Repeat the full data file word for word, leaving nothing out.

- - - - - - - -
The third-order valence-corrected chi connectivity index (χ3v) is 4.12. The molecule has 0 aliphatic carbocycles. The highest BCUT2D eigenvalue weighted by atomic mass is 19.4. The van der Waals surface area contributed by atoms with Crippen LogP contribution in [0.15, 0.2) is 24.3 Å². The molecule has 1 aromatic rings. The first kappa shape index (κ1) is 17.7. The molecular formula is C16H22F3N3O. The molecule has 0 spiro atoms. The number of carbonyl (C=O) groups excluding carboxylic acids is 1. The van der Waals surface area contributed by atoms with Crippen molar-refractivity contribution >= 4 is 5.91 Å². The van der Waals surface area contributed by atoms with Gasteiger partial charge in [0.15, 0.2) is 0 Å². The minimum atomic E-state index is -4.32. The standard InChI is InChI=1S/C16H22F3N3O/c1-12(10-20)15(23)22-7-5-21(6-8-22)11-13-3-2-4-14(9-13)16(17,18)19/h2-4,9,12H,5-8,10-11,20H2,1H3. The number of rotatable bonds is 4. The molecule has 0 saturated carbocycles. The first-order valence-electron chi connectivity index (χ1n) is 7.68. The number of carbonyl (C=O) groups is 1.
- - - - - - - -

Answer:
The third-order valence-corrected chi connectivity index (χ3v) is 4.12. The molecule has 0 aliphatic carbocycles. The highest BCUT2D eigenvalue weighted by atomic mass is 19.4. The van der Waals surface area contributed by atoms with Crippen LogP contribution in [0.15, 0.2) is 24.3 Å². The molecule has 1 aromatic rings. The first kappa shape index (κ1) is 17.7. The molecular formula is C16H22F3N3O. The molecule has 0 spiro atoms. The number of carbonyl (C=O) groups excluding carboxylic acids is 1. The van der Waals surface area contributed by atoms with Crippen molar-refractivity contribution >= 4 is 5.91 Å². The van der Waals surface area contributed by atoms with Gasteiger partial charge in [0.15, 0.2) is 0 Å². The minimum atomic E-state index is -4.32. The standard InChI is InChI=1S/C16H22F3N3O/c1-12(10-20)15(23)22-7-5-21(6-8-22)11-13-3-2-4-14(9-13)16(17,18)19/h2-4,9,12H,5-8,10-11,20H2,1H3. The number of rotatable bonds is 4. The molecule has 0 saturated carbocycles. The first-order valence-electron chi connectivity index (χ1n) is 7.68. The number of carbonyl (C=O) groups is 1.